War of the Rebellion: Serial 058 Page 0277 Chapter XLIV. CORRESPONDENCE, ETC.-UNION.

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for making hurried or long marches, and also that it will be advisable for them to make detours from the usually traveled highway, if by so doing a better road can be found, having in mind always supplies of rations and forage. It has been suggested to him that their columns march from Decherd, by way of Tracy City, to Bridgeport, instead of following the road along the line of the railroad. Many of the officers on duty with the division may be familiar with this road, and can judge of its advantages or disadvantages. The general only desires that the best route should be selected, and that the march should be made solely with a view to the arrival of the column in serviceable condition. As the First Brigade is supplies with its transportation, and as we know of no rebel force of any magnitude north of the Tennessee River, it is presumed that it will move without further delay, and due notice will be given for the Second to follow it.

I am, general, very respectfully, your obedient servant,

H. W. PERKINS,

Acting Assistant Adjutant-General.

HEADQUARTERS DEPARTMENT OF THE CUMBERLAND, Chattanooga, January 31, 1864.

General ROUSSEAU,

Nashville:

The general commanding directed that you report to the chief engineer of the Military Division of the Mississippi, at Nashville, the condition of the defenses at Nashville, as to whether they are capable of standing a siege; if the depots of supplies are properly covered from artillery fire and protected from assault; also the same information with reference to railroad bridges; also information as it whether any work is being dine on the defenses of Nashville; what artillery is in position, its character; also the amount and condition of the ammunition.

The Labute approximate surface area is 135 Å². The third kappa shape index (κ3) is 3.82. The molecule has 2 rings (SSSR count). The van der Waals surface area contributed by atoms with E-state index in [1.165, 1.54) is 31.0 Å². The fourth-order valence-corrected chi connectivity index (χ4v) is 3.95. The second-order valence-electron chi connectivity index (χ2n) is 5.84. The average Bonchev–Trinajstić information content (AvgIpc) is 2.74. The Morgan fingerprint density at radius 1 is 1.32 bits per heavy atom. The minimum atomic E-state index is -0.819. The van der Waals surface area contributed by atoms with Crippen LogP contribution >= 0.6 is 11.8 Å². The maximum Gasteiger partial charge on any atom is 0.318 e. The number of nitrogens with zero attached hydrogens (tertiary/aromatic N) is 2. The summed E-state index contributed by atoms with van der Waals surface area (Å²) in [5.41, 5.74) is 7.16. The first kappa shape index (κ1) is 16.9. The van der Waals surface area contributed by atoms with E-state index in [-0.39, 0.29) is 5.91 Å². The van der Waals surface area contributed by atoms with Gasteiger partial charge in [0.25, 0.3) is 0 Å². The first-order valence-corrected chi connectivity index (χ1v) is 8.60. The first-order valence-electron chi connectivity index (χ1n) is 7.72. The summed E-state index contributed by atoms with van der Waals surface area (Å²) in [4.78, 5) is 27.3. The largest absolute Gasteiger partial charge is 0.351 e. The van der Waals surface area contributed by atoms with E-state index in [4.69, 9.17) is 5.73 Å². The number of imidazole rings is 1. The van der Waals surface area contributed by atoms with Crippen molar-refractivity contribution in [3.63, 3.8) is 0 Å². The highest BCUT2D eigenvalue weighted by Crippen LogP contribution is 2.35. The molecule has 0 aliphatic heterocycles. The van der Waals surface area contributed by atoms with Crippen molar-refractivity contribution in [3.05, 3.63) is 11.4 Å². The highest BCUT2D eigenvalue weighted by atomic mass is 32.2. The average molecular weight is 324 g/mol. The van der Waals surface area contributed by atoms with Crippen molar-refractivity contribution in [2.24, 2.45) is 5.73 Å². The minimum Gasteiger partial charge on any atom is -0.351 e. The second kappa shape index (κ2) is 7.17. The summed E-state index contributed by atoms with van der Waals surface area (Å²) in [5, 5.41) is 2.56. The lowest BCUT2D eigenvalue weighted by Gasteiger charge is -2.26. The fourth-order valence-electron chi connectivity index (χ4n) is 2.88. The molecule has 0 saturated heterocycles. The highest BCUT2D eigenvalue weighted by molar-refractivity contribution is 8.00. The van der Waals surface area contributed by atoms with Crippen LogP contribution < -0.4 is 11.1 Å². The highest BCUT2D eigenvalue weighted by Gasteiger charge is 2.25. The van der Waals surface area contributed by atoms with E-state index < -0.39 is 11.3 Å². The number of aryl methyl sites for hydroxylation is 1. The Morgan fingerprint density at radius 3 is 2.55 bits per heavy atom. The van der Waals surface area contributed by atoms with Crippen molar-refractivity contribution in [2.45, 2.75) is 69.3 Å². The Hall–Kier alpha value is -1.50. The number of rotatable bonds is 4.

GEO. H. THOMAS,

Major-General, Commanding.

PULASKI, TENN., January 31, 1864.

Colonel GEORGE E. SPENCER:

Find out all you can about Johnston's army, whether it is at Dalton. Talk to the officer, just as though you knew it had all gone from there. There evidently are large moves on the board by the rebels, and that is one of them.

G. M. DODGE,

Brigadier-General.

MEMPHIS, January 31, 1864.

Colonel A. G. BRACKETT,

Germantown:

Enemy in force are engaging pickets of Third Bridge between Colllierville and Mount Pleasant. Keep your scouts well out south and southwest, and yourself in readiness to support Colonel McCrillis, if necessary.

B. H. GRIERSON,

Brigadier-General.